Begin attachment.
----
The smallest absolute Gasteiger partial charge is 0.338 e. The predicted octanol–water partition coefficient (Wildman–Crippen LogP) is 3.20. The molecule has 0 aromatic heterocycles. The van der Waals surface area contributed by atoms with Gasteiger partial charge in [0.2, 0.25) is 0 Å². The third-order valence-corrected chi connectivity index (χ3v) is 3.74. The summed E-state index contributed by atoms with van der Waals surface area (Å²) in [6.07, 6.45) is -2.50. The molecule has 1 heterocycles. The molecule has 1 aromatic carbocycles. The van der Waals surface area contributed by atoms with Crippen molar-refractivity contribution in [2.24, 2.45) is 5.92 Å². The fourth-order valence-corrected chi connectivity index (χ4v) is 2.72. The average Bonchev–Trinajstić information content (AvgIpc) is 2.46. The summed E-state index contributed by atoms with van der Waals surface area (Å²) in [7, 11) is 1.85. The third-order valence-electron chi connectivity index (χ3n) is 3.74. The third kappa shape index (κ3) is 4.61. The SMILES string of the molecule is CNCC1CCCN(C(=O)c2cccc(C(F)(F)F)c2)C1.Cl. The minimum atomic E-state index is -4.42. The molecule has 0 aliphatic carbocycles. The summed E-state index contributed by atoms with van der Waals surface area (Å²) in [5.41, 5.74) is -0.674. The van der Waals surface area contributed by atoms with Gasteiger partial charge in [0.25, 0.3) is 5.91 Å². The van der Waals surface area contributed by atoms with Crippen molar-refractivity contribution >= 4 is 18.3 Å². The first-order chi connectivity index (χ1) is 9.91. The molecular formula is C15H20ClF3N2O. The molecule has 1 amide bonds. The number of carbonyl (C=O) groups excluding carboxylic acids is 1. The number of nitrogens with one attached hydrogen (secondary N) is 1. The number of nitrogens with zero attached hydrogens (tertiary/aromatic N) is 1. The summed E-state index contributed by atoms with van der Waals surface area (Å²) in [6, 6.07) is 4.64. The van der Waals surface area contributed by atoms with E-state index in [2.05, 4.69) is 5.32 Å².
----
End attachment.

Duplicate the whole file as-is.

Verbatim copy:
The smallest absolute Gasteiger partial charge is 0.338 e. The predicted octanol–water partition coefficient (Wildman–Crippen LogP) is 3.20. The molecule has 0 aromatic heterocycles. The van der Waals surface area contributed by atoms with Gasteiger partial charge in [0.2, 0.25) is 0 Å². The third-order valence-corrected chi connectivity index (χ3v) is 3.74. The summed E-state index contributed by atoms with van der Waals surface area (Å²) in [6.07, 6.45) is -2.50. The molecule has 1 heterocycles. The molecule has 1 aromatic carbocycles. The van der Waals surface area contributed by atoms with Crippen molar-refractivity contribution in [2.24, 2.45) is 5.92 Å². The fourth-order valence-corrected chi connectivity index (χ4v) is 2.72. The average Bonchev–Trinajstić information content (AvgIpc) is 2.46. The summed E-state index contributed by atoms with van der Waals surface area (Å²) in [7, 11) is 1.85. The third-order valence-electron chi connectivity index (χ3n) is 3.74. The third kappa shape index (κ3) is 4.61. The SMILES string of the molecule is CNCC1CCCN(C(=O)c2cccc(C(F)(F)F)c2)C1.Cl. The minimum atomic E-state index is -4.42. The molecule has 0 aliphatic carbocycles. The summed E-state index contributed by atoms with van der Waals surface area (Å²) in [5.41, 5.74) is -0.674. The van der Waals surface area contributed by atoms with Gasteiger partial charge in [0.25, 0.3) is 5.91 Å². The van der Waals surface area contributed by atoms with Crippen molar-refractivity contribution >= 4 is 18.3 Å². The first-order chi connectivity index (χ1) is 9.91. The molecular formula is C15H20ClF3N2O. The molecule has 1 amide bonds. The number of carbonyl (C=O) groups excluding carboxylic acids is 1. The number of nitrogens with one attached hydrogen (secondary N) is 1. The number of nitrogens with zero attached hydrogens (tertiary/aromatic N) is 1. The summed E-state index contributed by atoms with van der Waals surface area (Å²) in [6, 6.07) is 4.64. The van der Waals surface area contributed by atoms with E-state index in [2.05, 4.69) is 5.32 Å².